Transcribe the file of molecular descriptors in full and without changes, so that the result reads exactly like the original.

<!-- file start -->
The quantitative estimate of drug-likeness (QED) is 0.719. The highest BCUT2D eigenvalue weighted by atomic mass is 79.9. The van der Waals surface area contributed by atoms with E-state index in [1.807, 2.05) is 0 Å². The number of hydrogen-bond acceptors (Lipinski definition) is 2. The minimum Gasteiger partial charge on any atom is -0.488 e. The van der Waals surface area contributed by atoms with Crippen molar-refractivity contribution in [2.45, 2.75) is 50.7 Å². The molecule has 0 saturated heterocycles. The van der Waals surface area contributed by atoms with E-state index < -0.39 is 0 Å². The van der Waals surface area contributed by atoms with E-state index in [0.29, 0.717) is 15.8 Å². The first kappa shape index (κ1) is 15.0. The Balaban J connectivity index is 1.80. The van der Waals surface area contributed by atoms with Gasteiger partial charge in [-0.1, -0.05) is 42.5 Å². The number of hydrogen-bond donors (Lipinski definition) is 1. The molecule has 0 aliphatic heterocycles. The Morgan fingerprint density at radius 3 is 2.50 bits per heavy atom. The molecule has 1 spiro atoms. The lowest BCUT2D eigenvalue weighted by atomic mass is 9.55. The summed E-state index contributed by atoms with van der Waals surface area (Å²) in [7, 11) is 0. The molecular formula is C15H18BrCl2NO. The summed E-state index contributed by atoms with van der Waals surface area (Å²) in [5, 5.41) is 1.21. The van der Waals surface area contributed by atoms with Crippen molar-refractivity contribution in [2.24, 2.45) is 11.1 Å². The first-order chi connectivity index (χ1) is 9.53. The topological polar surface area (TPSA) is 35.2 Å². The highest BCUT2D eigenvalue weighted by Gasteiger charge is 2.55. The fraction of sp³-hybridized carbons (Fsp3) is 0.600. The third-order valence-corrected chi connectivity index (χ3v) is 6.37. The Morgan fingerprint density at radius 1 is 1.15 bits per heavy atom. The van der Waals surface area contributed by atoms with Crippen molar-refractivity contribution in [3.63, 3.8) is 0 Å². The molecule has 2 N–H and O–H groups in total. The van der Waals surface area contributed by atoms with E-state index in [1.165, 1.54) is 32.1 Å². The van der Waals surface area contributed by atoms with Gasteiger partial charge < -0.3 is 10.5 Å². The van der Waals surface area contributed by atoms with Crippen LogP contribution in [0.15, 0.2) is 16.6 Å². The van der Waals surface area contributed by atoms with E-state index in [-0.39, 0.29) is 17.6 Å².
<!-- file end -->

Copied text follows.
The quantitative estimate of drug-likeness (QED) is 0.719. The highest BCUT2D eigenvalue weighted by atomic mass is 79.9. The van der Waals surface area contributed by atoms with E-state index in [1.807, 2.05) is 0 Å². The number of hydrogen-bond acceptors (Lipinski definition) is 2. The minimum Gasteiger partial charge on any atom is -0.488 e. The van der Waals surface area contributed by atoms with Crippen molar-refractivity contribution in [2.45, 2.75) is 50.7 Å². The molecule has 0 saturated heterocycles. The van der Waals surface area contributed by atoms with E-state index < -0.39 is 0 Å². The van der Waals surface area contributed by atoms with E-state index in [0.29, 0.717) is 15.8 Å². The first kappa shape index (κ1) is 15.0. The Balaban J connectivity index is 1.80. The van der Waals surface area contributed by atoms with Gasteiger partial charge in [-0.1, -0.05) is 42.5 Å². The number of hydrogen-bond donors (Lipinski definition) is 1. The molecule has 0 aliphatic heterocycles. The Morgan fingerprint density at radius 3 is 2.50 bits per heavy atom. The molecule has 1 spiro atoms. The lowest BCUT2D eigenvalue weighted by atomic mass is 9.55. The summed E-state index contributed by atoms with van der Waals surface area (Å²) in [7, 11) is 0. The molecular formula is C15H18BrCl2NO. The summed E-state index contributed by atoms with van der Waals surface area (Å²) in [5, 5.41) is 1.21. The van der Waals surface area contributed by atoms with Crippen molar-refractivity contribution in [2.24, 2.45) is 11.1 Å². The first-order chi connectivity index (χ1) is 9.53. The topological polar surface area (TPSA) is 35.2 Å². The highest BCUT2D eigenvalue weighted by Gasteiger charge is 2.55. The fraction of sp³-hybridized carbons (Fsp3) is 0.600. The third-order valence-corrected chi connectivity index (χ3v) is 6.37. The Morgan fingerprint density at radius 1 is 1.15 bits per heavy atom. The van der Waals surface area contributed by atoms with Crippen molar-refractivity contribution in [3.63, 3.8) is 0 Å². The molecule has 2 N–H and O–H groups in total. The van der Waals surface area contributed by atoms with E-state index in [1.165, 1.54) is 32.1 Å². The van der Waals surface area contributed by atoms with Gasteiger partial charge < -0.3 is 10.5 Å². The van der Waals surface area contributed by atoms with Crippen LogP contribution in [0.15, 0.2) is 16.6 Å². The van der Waals surface area contributed by atoms with E-state index in [-0.39, 0.29) is 17.6 Å².